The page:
Feeling burnt out?

Published Jan 10, 2013


Pretoria - Exhaustion, to the point where she couldn’t even climb two flights of stairs without taking breaks, was what first alerted Kate Thompson, 37, a Joburg public relations officer, to the fact that something was wrong.

“I was also losing weight, and my memory was shot. I couldn’t remember what had been said to me only seconds before,” she says.

Thompson consulted her GP, who ordered multiple tests, including for HIV, cancer, tuberculosis and lung disease. They all came back negative. The doctor deduced that her symptoms were stress-related and that she had what is commonly known as burnout, or “adrenal fatigue”.

In 60-year-old publishing lecturer Colleen Dawson’s case, she could hardly get her head off the pillow on some mornings, and “no matter how well I slept, I’d be tired all day long”.

“When I developed a boil in my groin area, I decided to do something about it, because my immune system was obviously very low.”

Dawson chose to see a homeopath, who diagnosed adrenal fatigue. She was prescribed homeopathic treatment for her boil and was referred to a psychologist.

“The first thing the psychologist told me was to stop working. It had been a hectic year, during which I’d done a difficult part-time degree on top of working full-time. Towards the end of that year, I broke my arm, but rushed back to work as soon as I was able.”

Adrenal fatigue is a modern-day syndrome that, in essence, means your adrenal glands are “exhausted” or functioning below optimum levels due to prolonged or intense stress.

The adrenal glands, walnut-size glands that sit on top of your kidneys, are responsible for your body’s response to stress, be it physical, emotional, or psychological, through hormones (namely cortisol, adrenaline and noradrenaline) that regulate energy, immune function, heart rate, muscle tone and other processes that enable you to cope with stress.

Under prolonged stress, which may be induced by working too hard, chronic pain or by persistent feelings of anger, depression, fear or guilt, cortisol, involved in the “fight or flight” response, remains elevated, causing an array of symptoms, from fatigue, dizziness, edginess, aches and pains to weight loss and digestive problems.

However, due to the lack of clinical trial evidence, many conventional doctors don’t recognise it as a distinct syndrome, and a call to the Centre for Diabetes and Endocrinology in Joburg confirmed this, as the endocrinologists present were not prepared to entertain a discussion of what they doubt even exists. Their case is advanced by the fact that the cluster of symptoms associated with adrenal fatigue is also associated with many other disorders.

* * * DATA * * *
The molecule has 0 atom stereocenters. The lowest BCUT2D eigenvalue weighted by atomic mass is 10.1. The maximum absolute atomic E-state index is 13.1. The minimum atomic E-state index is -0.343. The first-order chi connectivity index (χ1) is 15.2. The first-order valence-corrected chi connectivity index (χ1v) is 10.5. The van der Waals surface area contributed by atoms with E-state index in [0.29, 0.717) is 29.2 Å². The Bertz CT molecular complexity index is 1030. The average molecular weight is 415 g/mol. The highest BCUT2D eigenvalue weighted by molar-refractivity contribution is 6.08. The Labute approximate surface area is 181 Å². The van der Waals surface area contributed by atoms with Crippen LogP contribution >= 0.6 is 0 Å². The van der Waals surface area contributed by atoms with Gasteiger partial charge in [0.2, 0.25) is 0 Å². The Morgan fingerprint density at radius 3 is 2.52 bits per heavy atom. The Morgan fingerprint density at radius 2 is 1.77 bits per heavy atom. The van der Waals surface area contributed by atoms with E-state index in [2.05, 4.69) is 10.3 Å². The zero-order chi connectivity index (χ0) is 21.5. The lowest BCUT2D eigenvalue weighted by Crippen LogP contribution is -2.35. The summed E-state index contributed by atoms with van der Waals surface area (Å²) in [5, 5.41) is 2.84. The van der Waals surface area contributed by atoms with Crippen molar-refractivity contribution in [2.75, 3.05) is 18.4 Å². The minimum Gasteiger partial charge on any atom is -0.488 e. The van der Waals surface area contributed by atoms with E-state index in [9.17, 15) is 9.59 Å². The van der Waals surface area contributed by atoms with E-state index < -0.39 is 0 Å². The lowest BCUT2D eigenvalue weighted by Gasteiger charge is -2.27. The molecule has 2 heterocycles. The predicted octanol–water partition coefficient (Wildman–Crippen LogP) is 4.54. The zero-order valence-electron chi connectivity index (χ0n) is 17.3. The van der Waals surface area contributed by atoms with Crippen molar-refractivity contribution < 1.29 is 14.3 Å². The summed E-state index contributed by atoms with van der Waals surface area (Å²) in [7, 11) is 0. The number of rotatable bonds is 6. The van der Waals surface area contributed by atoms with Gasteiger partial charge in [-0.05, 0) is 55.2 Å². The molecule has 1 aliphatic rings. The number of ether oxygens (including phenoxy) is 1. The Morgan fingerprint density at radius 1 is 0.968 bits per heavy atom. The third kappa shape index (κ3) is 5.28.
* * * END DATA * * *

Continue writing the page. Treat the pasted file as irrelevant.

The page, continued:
“Adrenal fatigue isn’t widely recognised as a diagnostic term. In medical circles, adrenal insufficiency is known as hypoadrenalism, and in chronic cases, Addison’s Disease, both of which are rare and not necessarily stress-related,” explains Tshwane endocrinologist Dr Pierre van der Walt.

He does, however, accept adrenal fatigue as a phenomenon and says it is probably underdiagnosed, or misdiagnosed.

In diagnosing adrenal fatigue, levels of electrolytes and cortisol in the blood are tested. If levels are notably low, another blood test needs to be done, as the cortisol level may return to normal after being stimulated.

“If the cortisol increases after a stimulation test is done, it is not adrenal fatigue, and it is important to eliminate other illnesses or stress-related conditions,” says Van der Walt.

The persistent stress caused by today’s workplace, especially in the corporate world, is one of the main causes of adrenal fatigue.

“Many people are facing high levels of stress that force the adrenal glands to work overtime. This causes a gradual decline in adrenal function,” says Dr Sindeep Bhana, an endocrinologist at the Centre for Medical Excellence at Melrose Arch, who specialises in stress-related disorders.

Dawson says constant work stress defined her life before she was diagnosed six years ago. Taking the psychologist’s advice, she stopped working for four months.